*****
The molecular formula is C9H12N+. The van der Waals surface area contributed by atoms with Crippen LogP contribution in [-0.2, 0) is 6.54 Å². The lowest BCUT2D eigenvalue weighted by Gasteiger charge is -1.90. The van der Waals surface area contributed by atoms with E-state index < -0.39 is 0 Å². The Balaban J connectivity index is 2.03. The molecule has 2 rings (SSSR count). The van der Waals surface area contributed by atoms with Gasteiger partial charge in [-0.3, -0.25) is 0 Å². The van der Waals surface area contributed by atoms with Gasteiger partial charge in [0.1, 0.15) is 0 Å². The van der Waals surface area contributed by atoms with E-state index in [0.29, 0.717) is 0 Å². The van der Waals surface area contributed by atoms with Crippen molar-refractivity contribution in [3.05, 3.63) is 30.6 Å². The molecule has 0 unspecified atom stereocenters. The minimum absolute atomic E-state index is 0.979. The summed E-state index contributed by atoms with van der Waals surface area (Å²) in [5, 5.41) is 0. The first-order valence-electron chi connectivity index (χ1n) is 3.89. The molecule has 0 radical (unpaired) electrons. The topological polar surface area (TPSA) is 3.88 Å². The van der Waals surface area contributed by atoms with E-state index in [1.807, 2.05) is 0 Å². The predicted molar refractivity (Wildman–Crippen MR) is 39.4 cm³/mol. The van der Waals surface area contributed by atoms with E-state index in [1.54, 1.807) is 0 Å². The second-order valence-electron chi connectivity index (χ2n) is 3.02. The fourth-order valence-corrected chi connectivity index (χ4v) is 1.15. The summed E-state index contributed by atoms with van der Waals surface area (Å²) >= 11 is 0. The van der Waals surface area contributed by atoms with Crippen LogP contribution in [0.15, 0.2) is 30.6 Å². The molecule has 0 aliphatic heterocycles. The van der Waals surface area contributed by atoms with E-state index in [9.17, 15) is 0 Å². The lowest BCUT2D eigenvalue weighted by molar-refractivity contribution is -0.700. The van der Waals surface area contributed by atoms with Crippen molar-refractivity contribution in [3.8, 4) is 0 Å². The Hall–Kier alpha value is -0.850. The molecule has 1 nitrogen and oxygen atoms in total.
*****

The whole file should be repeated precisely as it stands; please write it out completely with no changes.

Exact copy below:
The molecular formula is C9H12N+. The van der Waals surface area contributed by atoms with Crippen LogP contribution in [-0.2, 0) is 6.54 Å². The lowest BCUT2D eigenvalue weighted by Gasteiger charge is -1.90. The van der Waals surface area contributed by atoms with E-state index < -0.39 is 0 Å². The Balaban J connectivity index is 2.03. The molecule has 2 rings (SSSR count). The van der Waals surface area contributed by atoms with Gasteiger partial charge in [-0.3, -0.25) is 0 Å². The van der Waals surface area contributed by atoms with Gasteiger partial charge in [0.1, 0.15) is 0 Å². The van der Waals surface area contributed by atoms with E-state index in [0.29, 0.717) is 0 Å². The van der Waals surface area contributed by atoms with Crippen molar-refractivity contribution in [3.05, 3.63) is 30.6 Å². The molecule has 0 unspecified atom stereocenters. The minimum absolute atomic E-state index is 0.979. The summed E-state index contributed by atoms with van der Waals surface area (Å²) in [5, 5.41) is 0. The first-order valence-electron chi connectivity index (χ1n) is 3.89. The molecule has 0 radical (unpaired) electrons. The topological polar surface area (TPSA) is 3.88 Å². The van der Waals surface area contributed by atoms with E-state index in [1.807, 2.05) is 0 Å². The predicted molar refractivity (Wildman–Crippen MR) is 39.4 cm³/mol. The van der Waals surface area contributed by atoms with E-state index in [1.54, 1.807) is 0 Å². The second-order valence-electron chi connectivity index (χ2n) is 3.02. The fourth-order valence-corrected chi connectivity index (χ4v) is 1.15. The summed E-state index contributed by atoms with van der Waals surface area (Å²) >= 11 is 0. The van der Waals surface area contributed by atoms with Crippen LogP contribution in [0.15, 0.2) is 30.6 Å². The molecule has 0 aliphatic heterocycles. The van der Waals surface area contributed by atoms with E-state index in [9.17, 15) is 0 Å². The lowest BCUT2D eigenvalue weighted by molar-refractivity contribution is -0.700. The van der Waals surface area contributed by atoms with Crippen molar-refractivity contribution in [3.8, 4) is 0 Å². The Hall–Kier alpha value is -0.850. The molecule has 1 nitrogen and oxygen atoms in total.